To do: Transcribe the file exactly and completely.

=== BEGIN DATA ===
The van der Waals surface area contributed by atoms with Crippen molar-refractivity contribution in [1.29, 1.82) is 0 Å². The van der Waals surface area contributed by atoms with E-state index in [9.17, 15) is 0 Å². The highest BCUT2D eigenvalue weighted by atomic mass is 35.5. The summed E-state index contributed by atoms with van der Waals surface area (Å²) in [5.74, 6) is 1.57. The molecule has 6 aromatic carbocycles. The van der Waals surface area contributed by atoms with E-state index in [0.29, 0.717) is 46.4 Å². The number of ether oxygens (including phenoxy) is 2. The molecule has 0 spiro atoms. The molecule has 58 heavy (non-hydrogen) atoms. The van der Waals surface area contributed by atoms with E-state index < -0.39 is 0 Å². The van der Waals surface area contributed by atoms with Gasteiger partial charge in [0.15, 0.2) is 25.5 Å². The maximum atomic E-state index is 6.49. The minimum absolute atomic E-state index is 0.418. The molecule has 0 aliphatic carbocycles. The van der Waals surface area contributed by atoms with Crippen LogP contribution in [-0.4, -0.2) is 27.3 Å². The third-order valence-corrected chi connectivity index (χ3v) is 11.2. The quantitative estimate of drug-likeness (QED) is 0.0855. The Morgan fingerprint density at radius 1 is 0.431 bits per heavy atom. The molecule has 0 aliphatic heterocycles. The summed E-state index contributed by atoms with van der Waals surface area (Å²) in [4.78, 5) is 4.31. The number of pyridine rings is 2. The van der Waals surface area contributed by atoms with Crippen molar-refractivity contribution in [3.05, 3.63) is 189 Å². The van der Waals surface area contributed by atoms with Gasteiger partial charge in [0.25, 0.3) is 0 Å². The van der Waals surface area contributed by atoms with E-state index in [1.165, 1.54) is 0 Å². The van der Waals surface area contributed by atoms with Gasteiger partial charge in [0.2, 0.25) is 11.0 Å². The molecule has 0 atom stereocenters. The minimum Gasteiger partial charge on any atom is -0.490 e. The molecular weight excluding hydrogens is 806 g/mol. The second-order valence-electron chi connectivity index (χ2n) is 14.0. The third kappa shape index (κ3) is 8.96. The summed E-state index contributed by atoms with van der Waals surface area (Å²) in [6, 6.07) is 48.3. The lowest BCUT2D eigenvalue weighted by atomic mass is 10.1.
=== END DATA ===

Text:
The van der Waals surface area contributed by atoms with Crippen molar-refractivity contribution in [1.29, 1.82) is 0 Å². The van der Waals surface area contributed by atoms with E-state index in [9.17, 15) is 0 Å². The highest BCUT2D eigenvalue weighted by atomic mass is 35.5. The summed E-state index contributed by atoms with van der Waals surface area (Å²) in [5.74, 6) is 1.57. The molecule has 6 aromatic carbocycles. The van der Waals surface area contributed by atoms with E-state index in [0.29, 0.717) is 46.4 Å². The number of ether oxygens (including phenoxy) is 2. The molecule has 0 spiro atoms. The molecule has 58 heavy (non-hydrogen) atoms. The van der Waals surface area contributed by atoms with E-state index < -0.39 is 0 Å². The van der Waals surface area contributed by atoms with Gasteiger partial charge in [0.15, 0.2) is 25.5 Å². The maximum atomic E-state index is 6.49. The minimum absolute atomic E-state index is 0.418. The molecule has 0 aliphatic carbocycles. The van der Waals surface area contributed by atoms with Crippen LogP contribution in [-0.4, -0.2) is 27.3 Å². The third-order valence-corrected chi connectivity index (χ3v) is 11.2. The quantitative estimate of drug-likeness (QED) is 0.0855. The Morgan fingerprint density at radius 1 is 0.431 bits per heavy atom. The molecule has 0 aliphatic heterocycles. The summed E-state index contributed by atoms with van der Waals surface area (Å²) in [4.78, 5) is 4.31. The number of pyridine rings is 2. The van der Waals surface area contributed by atoms with Crippen molar-refractivity contribution in [3.05, 3.63) is 189 Å². The van der Waals surface area contributed by atoms with Gasteiger partial charge in [0.25, 0.3) is 0 Å². The van der Waals surface area contributed by atoms with E-state index in [1.165, 1.54) is 0 Å². The van der Waals surface area contributed by atoms with Gasteiger partial charge in [0.2, 0.25) is 11.0 Å². The molecule has 0 atom stereocenters. The minimum Gasteiger partial charge on any atom is -0.490 e. The molecular weight excluding hydrogens is 806 g/mol. The second-order valence-electron chi connectivity index (χ2n) is 14.0. The third kappa shape index (κ3) is 8.96. The summed E-state index contributed by atoms with van der Waals surface area (Å²) in [6, 6.07) is 48.3. The lowest BCUT2D eigenvalue weighted by atomic mass is 10.1.